Teen smartphone
More than 50 percent of American adolescents reported being cyberbullied in 2014. Concerned parents are monitoring their kids' Facebook, text messages and Web browsing as a result. Reuters/Kim Kyung-Hoon

It’s 2015. Do you know where your kids are online?

Millions of parents, watching as their children spend more and more time on their smartphones, are deploying surveillance technology that promises to determine what exactly kids are up to. But what starts as a way of protecting young people from bullies and porn can quickly morph into a screaming match over trust and maturity. Now that 92 percent of teenagers in the U.S. are online “almost constantly,” though, parents are increasingly throwing tantrums over something worse.

“When I was a teenager, parents were concerned about me going to the recreation center, where they weren’t invited, and now all this technology is making parents nervous,” said Lynn Schofield Clark, author of “The Parent Trap: Understanding Families in a Digital Age” and a media professor at the University of Denver. “Parents are also busier than ever before. They feel like they have to be on call for work at odd hours, and now one of their main goals is keeping the family afloat financially as well as supervising their kids.”

A growing industry of apps seeks to dampen the uncertainty. One of them, TeenSafe, enables parents to monitor their child’s Facebook, WhatsApp, Instagram, text messages, deleted text messages and browser history for $14.95 a month. Co-founder Ameeta Jain says TeenSafe is the only app parents can use without jailbreaking their child’s iPhone (which nullifies their Apple warranty) and that it’s the only child-monitoring app that’s partnered with the National Parent-Teacher Association.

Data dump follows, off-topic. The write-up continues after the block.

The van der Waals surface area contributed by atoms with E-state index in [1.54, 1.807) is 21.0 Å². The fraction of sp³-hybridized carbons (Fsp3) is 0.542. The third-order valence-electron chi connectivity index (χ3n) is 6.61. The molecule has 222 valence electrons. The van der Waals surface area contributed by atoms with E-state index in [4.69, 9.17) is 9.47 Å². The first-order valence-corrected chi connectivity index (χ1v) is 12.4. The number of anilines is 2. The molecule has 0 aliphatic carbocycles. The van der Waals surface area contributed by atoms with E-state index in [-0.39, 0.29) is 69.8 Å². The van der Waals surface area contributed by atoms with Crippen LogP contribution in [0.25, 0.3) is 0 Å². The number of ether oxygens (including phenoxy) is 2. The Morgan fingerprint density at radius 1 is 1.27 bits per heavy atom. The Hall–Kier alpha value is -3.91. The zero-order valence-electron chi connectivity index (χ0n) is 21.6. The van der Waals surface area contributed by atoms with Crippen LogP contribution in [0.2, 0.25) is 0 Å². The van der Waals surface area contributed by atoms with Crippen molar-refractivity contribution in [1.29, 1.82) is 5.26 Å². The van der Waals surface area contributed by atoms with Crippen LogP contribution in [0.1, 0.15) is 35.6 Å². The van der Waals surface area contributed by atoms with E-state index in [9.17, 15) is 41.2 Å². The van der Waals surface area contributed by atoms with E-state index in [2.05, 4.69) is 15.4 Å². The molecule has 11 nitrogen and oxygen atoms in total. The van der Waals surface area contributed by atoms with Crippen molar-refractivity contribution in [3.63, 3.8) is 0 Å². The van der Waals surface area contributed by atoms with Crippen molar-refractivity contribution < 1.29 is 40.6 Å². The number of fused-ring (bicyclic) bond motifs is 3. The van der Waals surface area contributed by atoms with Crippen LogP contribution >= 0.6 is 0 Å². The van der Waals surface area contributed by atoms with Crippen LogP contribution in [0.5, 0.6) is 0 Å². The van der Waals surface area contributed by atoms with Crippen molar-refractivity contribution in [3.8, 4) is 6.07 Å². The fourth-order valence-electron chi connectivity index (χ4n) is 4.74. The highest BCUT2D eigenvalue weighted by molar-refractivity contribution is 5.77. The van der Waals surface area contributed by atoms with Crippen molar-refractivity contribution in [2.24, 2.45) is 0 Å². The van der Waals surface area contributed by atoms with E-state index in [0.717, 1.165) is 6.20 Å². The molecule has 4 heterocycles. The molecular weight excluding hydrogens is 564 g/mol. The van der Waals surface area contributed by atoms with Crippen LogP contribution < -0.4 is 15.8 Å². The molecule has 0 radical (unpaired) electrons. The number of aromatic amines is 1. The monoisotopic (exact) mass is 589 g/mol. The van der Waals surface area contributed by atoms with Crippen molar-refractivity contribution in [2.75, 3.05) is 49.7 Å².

“How many parents have heard from their child, ‘I hate you’? Well if you hear that, you’re probably doing a good job,” Jain said. “As parents, we’re the least of their worries.”

Jain added that TeenSafe aided in the arrest of one adult male who was preparing to meet with an underage girl and has helped multiple parents discover that their children should be in therapy. But maybe it shouldn’t surprise: Over half of the young people who responded to a recent poll said they were cyberbullied in 2014, with 11 percent saying embarrassing photos were included in the harassment campaign.

An unrelated poll from ZDNet found that 82 percent of parents agree with the statement that they should have “full data feeds of what their children post and receive via Facebook, text, email and any other application or service used on their devices. It is a parent’s right to ‘violate’ their child’s notion of ‘privacy.’ ”

Still, experts warn that delving into a young person’s communication is the modern-day equivalent of reading their diaries -- so they should give some warning.

“I think parents’ concerns about authority and freedom get kind of superimposed on technology, and I think a message we want to send to young people is that they’re free to make mistakes,” said Schofield Clark, adding that if parents are going to monitor their kids, then they should at least tell them first. “I think parents do have a responsibility to understand young people’s lives. The best way to do that is to simply ask them or take a tour of their Facebook or Instagram.”

With TeenSafe, parents don’t need physical access to their child’s phone to monitor what they’re doing. Parents give TeenSafe permission to collect information on their child’s mobile software, authorizing the app to save messages sent on their Facebook app, for instance, SMS conversations or other “Accessed Activities.” Jain declined to provide details on the “secret sauce” technology on which the app relies.